The gospel of the kingdom is about creating kingdom citizens out of the people 1st Corinthians above speaks of. It is about “the least of these” becoming great in Christ—about taking individuals who the world and the seminaries may see as unqualified and unimportant, and transforming them in to members of community where each has, and is constantly encouraged to develop, a unique gift to give to the body. Jesus formed a community with His disciples, as did the Spirit with His Church at Pentecost. No professionals and non-professionals. It was never about the great becoming greater while babes in Christ wallowed in infancy. Their communities were about the greatest becoming the least, to lift up the least so they could be great in Christ—about every member being important and every member growing together.

I tell each man I disciple my goal is to one day choke on his dust as I watch him become a greater man of God than I will ever be! But I also warn each one discipleship is not about just adding another weekly Bible study, but that they will have to “be imitators of me as I am of Christ Jesus” (1 Cor. 11:1) by following my steps. Those who preach the kingdom reveal the Bible to apprentices in the interest of maturing them into disciples, while the professional preachers of the gospel of salvation only teach it to converts in the interest of “saving their souls” and filling their temples on weekends. This is the difference between the philosophies of the two gospels concerning who is qualified for leadership.

As to structure, we have already discussed at length the meeting-based temple system of the gospel of salvation. Now let us discuss the apostolic model of Christ’s early church that equipped kingdom saints. The word in the Greek for church [Ekkleesia] means a calling out, a community, an assembly. The true church of God is to be an assembly of community-minded people who are called out by the Spirit into the world, not an assembly of churchgoers called in to be protected from the world. Jesus said, “You are the light of the world: a city set on a hill that cannot be hidden” (Matt. 5:14). Disciples confront the world wherever and whenever they find it in love and truth and service. Their goal is thriving, not merely surviving.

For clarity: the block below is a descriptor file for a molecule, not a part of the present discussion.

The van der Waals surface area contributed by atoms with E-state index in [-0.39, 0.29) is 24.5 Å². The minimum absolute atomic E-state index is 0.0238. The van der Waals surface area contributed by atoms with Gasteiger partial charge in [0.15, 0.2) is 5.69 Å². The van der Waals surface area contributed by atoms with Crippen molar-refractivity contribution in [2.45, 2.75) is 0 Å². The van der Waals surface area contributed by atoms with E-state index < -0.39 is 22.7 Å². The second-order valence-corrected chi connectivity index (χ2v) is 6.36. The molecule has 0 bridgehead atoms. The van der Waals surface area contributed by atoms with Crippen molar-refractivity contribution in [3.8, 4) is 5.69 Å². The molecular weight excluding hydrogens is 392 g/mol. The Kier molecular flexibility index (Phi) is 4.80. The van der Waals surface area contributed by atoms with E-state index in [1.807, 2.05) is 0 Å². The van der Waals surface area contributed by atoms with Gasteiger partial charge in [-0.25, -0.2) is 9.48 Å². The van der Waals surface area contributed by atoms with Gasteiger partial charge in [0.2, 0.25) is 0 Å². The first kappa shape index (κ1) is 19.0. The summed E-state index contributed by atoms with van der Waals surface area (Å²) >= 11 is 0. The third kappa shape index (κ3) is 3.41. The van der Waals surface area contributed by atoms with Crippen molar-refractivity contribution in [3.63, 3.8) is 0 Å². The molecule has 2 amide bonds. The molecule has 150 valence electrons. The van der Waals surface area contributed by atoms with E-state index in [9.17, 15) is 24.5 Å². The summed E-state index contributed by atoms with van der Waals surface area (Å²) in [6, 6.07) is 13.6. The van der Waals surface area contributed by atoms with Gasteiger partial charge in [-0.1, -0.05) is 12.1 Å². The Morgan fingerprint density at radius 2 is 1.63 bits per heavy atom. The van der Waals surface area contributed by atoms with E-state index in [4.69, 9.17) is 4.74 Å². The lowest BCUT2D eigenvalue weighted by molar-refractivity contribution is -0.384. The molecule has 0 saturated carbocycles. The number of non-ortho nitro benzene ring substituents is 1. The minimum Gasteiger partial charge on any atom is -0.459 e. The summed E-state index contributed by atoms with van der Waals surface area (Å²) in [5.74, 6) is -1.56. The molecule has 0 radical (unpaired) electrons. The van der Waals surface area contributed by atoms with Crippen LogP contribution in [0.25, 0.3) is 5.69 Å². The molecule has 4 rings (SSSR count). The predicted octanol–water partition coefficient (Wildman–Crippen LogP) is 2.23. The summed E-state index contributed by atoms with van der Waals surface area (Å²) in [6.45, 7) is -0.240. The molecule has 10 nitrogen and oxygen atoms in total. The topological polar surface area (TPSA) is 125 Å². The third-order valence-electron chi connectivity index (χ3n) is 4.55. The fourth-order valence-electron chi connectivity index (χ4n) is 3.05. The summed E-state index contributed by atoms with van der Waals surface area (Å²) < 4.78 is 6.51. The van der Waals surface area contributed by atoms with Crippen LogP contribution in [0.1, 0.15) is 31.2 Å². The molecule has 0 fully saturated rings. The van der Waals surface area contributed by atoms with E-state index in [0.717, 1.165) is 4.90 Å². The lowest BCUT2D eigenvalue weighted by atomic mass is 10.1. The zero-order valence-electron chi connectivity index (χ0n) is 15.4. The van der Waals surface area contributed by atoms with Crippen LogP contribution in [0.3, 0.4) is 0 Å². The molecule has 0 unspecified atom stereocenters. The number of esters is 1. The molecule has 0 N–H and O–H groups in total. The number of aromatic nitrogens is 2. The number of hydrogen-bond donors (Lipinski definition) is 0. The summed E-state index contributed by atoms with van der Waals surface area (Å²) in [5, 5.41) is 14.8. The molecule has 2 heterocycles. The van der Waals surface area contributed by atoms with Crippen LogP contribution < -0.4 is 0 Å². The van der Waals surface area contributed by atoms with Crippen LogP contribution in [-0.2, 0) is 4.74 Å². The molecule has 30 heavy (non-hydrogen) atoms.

The biblical mandate for when the Ekkleesia does meet is found in 1st Corinthians 14 above. Paul says when we gather each one is to bring something with the goal of edifying the body, and while they are speaking the others gathered are to “pass judgment.” In the Greek this means to contend, to discern and to separate out, which all leads to the growth of those listening as well as those sharing. All are to prophesy one by one, “so that all may learn and all may be exhorted.” Ephesians 3:16-19 says every man and woman in Christ is to grow in every way into the full measure of God’s gifting. For this reason He has given each a measure of faith to contribute to the body (Rom. 12:3). There are no lesser nor greater members (1 Cor. 12), but each is to supply his unique gifting for the edification of the fellowship (1 Cor. 14:12). The structure of the church under the gospel of the kingdom is for all children to come together to both teach and contend for the truth, not for professionals to do all the learning and all the teaching, leaving everyone else to passively observe.

The leadership structure of the early church was one overseen by elders, not run by pastors. The word pastor is used one time in the entire Bible. Once. Yet they have become the gods of the gospel of salvation and its temples. They’re the ones “trained” to preach the gospel, and getting people “saved” is all that matters, so they are exalted above all others. But to the gospel of the kingdom conversion is only the beginning, not the end-game. To disciple each and every person must be challenged to grow beyond the infancy of conversion. As Paul said in Hebrews 5, “By now you ought to all be teachers.” That means preachers of the gospel must give way to disciplers who lay down their lives to help carry people through to maturity, so they can lead others through a similar process.

The philosophy of the gospel of salvation is to exalt the exalted and retain the uninitiated and professionally untrained as content, dues-paying members of the temple. The structure, therefore, must follow the philosophy. The continuous elementary nature of the message and the size, number, and comforts of our temples naturally leads to laziness, passivity, and lukewarmth in the flock. The philosophy of the gospel of the kingdom is to take “the least of these” and make them fully functional kingdom citizens by challenging them to grow up and be all Jesus calls them to in every-day life. No temples nor professionals to run them necessary, just mentors willing to lay their lives down for those less mature. Again, structure follows philosophy. It’s about everyone coming together to be challenged and to challenge—to be edified and to edify so that everyone might grow up into the fullness of the stature of Christ. The domain of leadership in God’s kingdom is there in abundance for anyone willing to pursue it!